You and your spouse are divorcing, and you want to make sure you have the best chance of obtaining primary custody of your child. You know that the home and its layout matters to your case, but what about the family pet?
The living accommodations you have prepared for your child could make a difference in your case. For instance, if you have a two-bedroom home, you'd have a room for your child and you separately. That would be acceptable by most courts. Another thing to consider is if you have a pet. Is your child allergic? That could backfire and hurt your chances of obtaining custody unless you're willing to rehome the pet quickly. Do you have the pet your child wants to live with? That could help your child speak out and say where he or she wants to live and why to the judge.
A child's ability to adjust to a new situation is important to your custody case. If your child is comfortable with moving into new situations, the judge may not place as much emphasis on who has the family pet or where the other siblings live at the moment. On the other hand, if your child has difficulty adjusting to new situations, the judge may wish to keep your child with his or her siblings, pet or the parent who primarily cares for him or her at home presently. The judge may also consider the size of your new home compared to the home you shared with your spouse; if your child doesn't do well in small spaces and your home is small while your spouse's is large and private, that could create a problem for you.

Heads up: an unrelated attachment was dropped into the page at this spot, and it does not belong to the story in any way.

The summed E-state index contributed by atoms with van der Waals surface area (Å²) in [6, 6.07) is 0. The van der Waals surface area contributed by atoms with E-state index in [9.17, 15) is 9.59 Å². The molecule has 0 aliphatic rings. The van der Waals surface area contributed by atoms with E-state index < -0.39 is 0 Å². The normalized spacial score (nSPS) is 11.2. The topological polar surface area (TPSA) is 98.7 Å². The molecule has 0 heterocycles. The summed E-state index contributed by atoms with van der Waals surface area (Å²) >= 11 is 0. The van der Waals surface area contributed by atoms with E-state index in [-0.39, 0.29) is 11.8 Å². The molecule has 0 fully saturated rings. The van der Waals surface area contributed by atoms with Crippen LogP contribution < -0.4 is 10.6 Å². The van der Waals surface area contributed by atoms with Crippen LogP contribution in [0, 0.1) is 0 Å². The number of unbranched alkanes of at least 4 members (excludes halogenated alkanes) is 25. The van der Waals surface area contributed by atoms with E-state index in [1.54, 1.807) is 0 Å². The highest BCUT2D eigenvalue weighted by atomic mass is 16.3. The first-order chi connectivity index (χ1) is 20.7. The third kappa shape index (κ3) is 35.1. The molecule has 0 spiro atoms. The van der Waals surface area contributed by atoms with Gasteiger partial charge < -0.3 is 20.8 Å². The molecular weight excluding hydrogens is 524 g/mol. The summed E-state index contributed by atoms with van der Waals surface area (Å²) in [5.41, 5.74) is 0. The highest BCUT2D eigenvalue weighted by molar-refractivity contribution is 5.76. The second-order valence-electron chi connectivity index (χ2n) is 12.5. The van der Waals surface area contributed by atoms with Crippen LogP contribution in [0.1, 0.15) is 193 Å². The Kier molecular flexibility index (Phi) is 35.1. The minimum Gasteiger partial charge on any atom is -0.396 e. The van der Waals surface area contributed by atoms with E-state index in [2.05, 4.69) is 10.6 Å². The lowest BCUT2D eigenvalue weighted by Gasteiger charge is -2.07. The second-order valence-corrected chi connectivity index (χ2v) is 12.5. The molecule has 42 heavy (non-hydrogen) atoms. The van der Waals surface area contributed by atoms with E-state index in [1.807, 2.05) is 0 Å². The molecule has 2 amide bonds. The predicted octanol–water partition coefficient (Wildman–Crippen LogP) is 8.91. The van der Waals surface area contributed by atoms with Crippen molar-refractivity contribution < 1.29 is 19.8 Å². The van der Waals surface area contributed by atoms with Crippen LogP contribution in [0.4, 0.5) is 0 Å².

Source: The Spruce, "Child Custody and Living Accommodations for Single Parents," Debrina Washington, accessed Nov. 29, 2017